At first, Eason tried to walk off the injury and continue to play in the game. But when he reached midfield, the pain became too great and Eason fell to the ground. He was helped off the field, and later it was revealed Eason sustained a sprain of the medial collateral ligament in his left knee. The initial prognosis was that Eason would be out four to six weeks.
In the meantime, Georgia still had a game to play. Stout was flagged for a personal foul on the play, so the Bulldogs were awarded 15 yards and first down at the 25-yard line. Fromm, not expecting to play, had to scramble to get on his helmet and hustle into the game without the benefit of even a warm-up toss.
Fromm’s first pass of the season came on second down and was an 8-yard completion to tight end Isaac Nauta. He also completed his second pass for 8 yards to Mecole Hardman, then one more before Georgia’s drive ended with a pooch punt from the Appalachian State 45-yard line.
But Fromm got it going soon enough. The Bulldogs scored touchdowns on their next three possessions as Fromm started to complete passes, and that opened up lanes for Georgia’s ballyhooed backs. The Bulldogs’ offense also noticeably picked up tempo. The Bulldogs continued to move at a quick pace before finally slowing down after building a 31-0 lead late in the third quarter.
Georgia cruised to a 31-10 victory, and Fromm finished 10-of-15 passing for 143 yards and a touchdown on a 34-yard pass to Javon Wims early in the second quarter.
“It wasn’t like we were going tempo with Jake Fromm and not with Jacob,” Smart said afterward. “We just couldn’t get it going early, which sometimes is tough against a really good defense. Then, once we got it going, I told [Fromm], ‘Once we hit one we’re going to go, get the cumulative effect, and wear them down.’ We got a little tempo going, and it juiced it up.”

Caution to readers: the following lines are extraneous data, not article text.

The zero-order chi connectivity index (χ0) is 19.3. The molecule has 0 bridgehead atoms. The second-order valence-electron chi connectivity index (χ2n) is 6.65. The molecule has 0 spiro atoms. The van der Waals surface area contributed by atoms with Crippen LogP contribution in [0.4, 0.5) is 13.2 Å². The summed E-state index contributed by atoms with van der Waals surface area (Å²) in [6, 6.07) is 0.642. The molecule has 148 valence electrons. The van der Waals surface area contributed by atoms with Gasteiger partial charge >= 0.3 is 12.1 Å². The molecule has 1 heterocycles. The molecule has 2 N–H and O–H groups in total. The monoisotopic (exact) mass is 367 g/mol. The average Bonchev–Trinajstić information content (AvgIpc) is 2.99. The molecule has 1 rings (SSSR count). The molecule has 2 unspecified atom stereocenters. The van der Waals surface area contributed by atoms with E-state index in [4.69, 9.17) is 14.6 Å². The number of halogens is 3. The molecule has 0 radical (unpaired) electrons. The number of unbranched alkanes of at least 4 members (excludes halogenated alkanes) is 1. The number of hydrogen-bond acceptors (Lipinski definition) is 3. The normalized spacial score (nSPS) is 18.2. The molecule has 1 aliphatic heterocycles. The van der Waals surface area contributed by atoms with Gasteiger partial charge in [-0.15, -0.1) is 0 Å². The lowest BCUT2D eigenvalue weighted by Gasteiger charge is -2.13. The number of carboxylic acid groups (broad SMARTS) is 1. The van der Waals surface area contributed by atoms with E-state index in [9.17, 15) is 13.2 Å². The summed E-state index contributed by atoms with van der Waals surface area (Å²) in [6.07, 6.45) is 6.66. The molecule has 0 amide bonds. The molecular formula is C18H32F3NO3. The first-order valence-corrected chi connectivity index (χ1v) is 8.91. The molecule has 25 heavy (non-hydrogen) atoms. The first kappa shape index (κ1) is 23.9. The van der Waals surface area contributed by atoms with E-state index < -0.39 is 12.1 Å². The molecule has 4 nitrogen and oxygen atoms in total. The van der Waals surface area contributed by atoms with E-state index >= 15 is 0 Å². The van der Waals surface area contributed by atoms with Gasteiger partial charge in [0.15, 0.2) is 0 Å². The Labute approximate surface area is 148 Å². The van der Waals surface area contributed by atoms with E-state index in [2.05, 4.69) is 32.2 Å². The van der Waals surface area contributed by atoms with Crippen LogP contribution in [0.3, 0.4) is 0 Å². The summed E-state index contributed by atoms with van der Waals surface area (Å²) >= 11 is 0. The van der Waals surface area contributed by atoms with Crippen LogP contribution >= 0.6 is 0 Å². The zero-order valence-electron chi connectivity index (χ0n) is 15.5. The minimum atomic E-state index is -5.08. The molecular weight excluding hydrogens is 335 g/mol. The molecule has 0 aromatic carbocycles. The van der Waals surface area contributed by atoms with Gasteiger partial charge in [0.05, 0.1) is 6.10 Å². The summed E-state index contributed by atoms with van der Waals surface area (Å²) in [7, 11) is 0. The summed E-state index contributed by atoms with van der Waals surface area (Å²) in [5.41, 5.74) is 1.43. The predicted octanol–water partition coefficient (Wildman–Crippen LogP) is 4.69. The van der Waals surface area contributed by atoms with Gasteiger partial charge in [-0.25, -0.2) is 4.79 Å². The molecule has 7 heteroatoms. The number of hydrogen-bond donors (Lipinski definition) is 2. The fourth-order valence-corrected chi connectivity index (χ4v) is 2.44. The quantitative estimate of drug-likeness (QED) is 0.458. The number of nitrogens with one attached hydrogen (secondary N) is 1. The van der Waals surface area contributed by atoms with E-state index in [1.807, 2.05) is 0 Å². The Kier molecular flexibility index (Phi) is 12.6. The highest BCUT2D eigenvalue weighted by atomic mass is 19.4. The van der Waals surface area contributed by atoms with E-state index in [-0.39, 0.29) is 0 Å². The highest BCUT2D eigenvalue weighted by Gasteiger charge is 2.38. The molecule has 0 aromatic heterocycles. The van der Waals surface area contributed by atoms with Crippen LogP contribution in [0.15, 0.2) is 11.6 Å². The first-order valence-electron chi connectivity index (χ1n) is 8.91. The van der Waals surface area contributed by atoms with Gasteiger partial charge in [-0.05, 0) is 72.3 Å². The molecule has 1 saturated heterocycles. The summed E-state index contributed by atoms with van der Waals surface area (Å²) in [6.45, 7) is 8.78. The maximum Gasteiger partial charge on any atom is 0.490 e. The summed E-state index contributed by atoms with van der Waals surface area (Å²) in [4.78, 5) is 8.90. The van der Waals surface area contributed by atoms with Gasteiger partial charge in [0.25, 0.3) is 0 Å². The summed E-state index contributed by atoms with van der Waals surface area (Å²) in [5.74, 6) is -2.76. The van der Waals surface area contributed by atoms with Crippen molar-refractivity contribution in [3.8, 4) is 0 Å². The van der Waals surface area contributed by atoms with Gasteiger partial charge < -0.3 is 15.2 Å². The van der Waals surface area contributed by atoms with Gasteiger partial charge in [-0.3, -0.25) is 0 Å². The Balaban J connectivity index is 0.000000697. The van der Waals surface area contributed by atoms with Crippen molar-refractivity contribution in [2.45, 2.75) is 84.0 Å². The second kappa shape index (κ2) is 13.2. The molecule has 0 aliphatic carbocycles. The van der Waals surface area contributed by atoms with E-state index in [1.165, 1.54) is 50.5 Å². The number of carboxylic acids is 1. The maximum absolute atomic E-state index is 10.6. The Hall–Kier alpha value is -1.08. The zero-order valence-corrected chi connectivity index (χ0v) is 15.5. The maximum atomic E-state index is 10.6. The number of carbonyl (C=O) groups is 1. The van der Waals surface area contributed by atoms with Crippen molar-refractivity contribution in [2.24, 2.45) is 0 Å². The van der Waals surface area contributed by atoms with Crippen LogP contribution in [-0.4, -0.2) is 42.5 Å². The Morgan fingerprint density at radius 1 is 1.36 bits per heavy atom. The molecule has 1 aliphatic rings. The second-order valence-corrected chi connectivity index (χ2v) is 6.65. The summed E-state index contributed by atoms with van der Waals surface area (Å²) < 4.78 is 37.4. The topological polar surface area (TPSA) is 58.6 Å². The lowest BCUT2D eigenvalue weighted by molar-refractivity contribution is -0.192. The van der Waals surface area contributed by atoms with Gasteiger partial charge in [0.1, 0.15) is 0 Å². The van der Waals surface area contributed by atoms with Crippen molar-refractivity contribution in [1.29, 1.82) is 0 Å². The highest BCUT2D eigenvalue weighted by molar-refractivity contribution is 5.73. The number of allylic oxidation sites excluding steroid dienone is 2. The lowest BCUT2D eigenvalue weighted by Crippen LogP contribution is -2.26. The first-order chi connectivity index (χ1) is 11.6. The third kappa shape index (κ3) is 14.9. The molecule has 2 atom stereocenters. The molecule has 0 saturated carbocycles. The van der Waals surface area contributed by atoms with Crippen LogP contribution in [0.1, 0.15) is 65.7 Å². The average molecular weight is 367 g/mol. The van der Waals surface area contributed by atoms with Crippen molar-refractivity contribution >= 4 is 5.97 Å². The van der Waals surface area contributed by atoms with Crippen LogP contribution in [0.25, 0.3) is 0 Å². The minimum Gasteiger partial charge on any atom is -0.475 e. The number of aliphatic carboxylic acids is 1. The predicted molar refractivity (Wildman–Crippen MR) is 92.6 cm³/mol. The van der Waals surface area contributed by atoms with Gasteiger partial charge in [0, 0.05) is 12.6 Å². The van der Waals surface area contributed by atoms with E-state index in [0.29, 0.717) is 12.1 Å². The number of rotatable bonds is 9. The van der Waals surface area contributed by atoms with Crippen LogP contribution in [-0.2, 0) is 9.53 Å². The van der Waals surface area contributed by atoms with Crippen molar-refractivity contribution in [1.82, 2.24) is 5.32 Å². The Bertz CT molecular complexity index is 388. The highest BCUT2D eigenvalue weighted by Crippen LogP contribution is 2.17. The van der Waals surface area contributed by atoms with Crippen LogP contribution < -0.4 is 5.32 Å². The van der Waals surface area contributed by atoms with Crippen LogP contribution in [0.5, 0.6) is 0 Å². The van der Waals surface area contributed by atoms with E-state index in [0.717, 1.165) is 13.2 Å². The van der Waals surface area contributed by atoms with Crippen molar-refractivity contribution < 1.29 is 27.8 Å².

Georgia’s offense kept it going for the rest of the season, for the most part. The Bulldogs ended up averaging 435 yards and 35.4 points per game, and Fromm finished the year completing 62.2 percent of his passes for 2,615 yards and 24 touchdowns with 2 interceptions.
Eason did come back. He saw his first action in a game four weeks later during mop-up duty of the Bulldogs’ 41-0 win over Tennessee in Knoxville. He played only sparingly the rest of the way and always in non-meaningful situations against vanquished opponents. For the year, Eason was 4-of-7 passing for 28 yards without either a touchdown or an interception.
After the season, Eason announced he was leaving Georgia. Published reports have pegged him to transfer to his home-state Washington, though neither Eason nor the Huskies have confirmed that move.
In an interview in Los Angeles before the Rose Bowl, Eason said he believed the Bulldogs would have had the same level of success had he been the quarterback all the way. Alas, no one ever will know.
More than likely, Eason would have been better as a sophomore than he was as a freshman. Smart certainly thinks so.
“It’s sad that nobody got to see the growth that Jacob Eason had from Year 1 to Year 2,” Smart said during a radio interview on 680 The Fan last week. “We never really got to see that, other than a series there against App State.”
What a fateful series that one ended up being.